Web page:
Customs authorities shall put in place measures aimed, in particular, at:a. Protecting the financial interests of the Community and its Member States;b. Protecting the Community from unfair and illegal trade while supporting legitimate business activity;c. Ensuring the security and safety of the Community and its residents, and protection of the environment, where appropriate in close cooperation with other authorities;d. Maintaining a proper balance between customs controls and facilitation of legitimate trade. The two faces of customsCustoms services in the EU play a dual role. Customs officers still act as collectors of customs levying import duties and taxes but increasingly they also work as “watchdogs” securing the Union’s external borders to protect citizens’ health and safety. Checks to enforce security and safety rules can only be performed at the EU’s external borders. It is inevitable that certain cargo shipments, which could pose a risk to the safety or security of the EU and its citizens, must be stopped and checked.
These checks are different from the task of levying import duties, which customs authorities can perform at a later stage along the supply chain, for example on the premises of the importer or exporter, to avoid congestion at the EU’s external borders. The watchdogBorder checks to guarantee the safety and security of European citizens are performed by customs officers in close cooperation with other border agencies, such as veterinary and product safety authorities. Two particular causes of concern for customs authorities with respect to health and safety are counterfeit goods and drug precursors.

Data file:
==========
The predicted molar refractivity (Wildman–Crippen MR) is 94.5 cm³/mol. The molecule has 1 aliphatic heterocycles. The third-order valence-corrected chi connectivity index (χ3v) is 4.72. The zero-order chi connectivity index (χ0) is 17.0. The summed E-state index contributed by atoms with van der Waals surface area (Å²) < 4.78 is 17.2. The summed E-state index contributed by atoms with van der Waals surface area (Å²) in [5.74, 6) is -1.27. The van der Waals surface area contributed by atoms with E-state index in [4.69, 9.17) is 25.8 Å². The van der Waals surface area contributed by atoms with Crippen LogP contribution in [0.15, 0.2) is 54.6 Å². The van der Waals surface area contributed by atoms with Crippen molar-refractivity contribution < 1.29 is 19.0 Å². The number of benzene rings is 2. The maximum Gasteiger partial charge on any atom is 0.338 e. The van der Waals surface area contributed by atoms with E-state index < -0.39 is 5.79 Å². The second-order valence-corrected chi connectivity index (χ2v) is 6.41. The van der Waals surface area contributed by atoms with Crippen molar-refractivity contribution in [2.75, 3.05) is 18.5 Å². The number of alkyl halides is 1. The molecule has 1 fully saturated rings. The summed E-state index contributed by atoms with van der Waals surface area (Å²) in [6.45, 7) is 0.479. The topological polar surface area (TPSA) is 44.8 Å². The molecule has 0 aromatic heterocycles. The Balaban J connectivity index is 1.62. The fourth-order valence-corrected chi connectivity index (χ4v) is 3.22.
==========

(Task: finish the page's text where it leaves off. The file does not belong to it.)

The collector of customsEvery shipment of goods, which enters the European Union, has to be declared to customs. On the basis of the customs declarations, customs officers check the shipment and levy the import duties and taxes due. In 2007, import duties totaling over €15 billion were levied, which is equivalent to 13. 2% of the revenue side of the EU budget (Garcia, 2012)Application of Common Customs Tariff:A customs union is characterized by the existence of a single external tariff applied by all Member States to imports coming from third countries.
Such imports only have to clear customs once and can then move freely within the common customs area. Reaching an agreement among the original Member States on a single external tariff required a complex striking of balances and compromises, given the different national interests, stemming from the different products that each country wished to protect. The common customs tariff (CCT) adopted by the European institutions in 1968 is, therefore, a major achievement of European integration (Article 28 TFEU, ex Article 23 TEC).
For the member countries, the CCT meant both the loss of customs revenue, which, since 1975, has been a resource of the Community/Union budget, and the option of carrying out an independent customs or trade policy. No member country can unilaterally decide on or negotiate tariff matters; all changes to the CCT are decided by the Council following negotiation (if necessary) and proposal by the Commission. All bilateral (between the EU and non-member countries) and multilateral negotiations are carried out by the Commission.
As of 1968, the Member States are not entitled to unilaterally carry out customs policy, i. e. suspend customs duties or change CCT. Only the Council can waive the normal application of CCT by means of regulations adopting various tariff measures. Such measures, whether required under agreements or introduced unilaterally, involve reductions in customs duties or zero-rating in respect of some or all imports of a given product in the territory of the European Union. They take the form of EU tariff quotas, tariff ceilings or total or partial suspension of duties.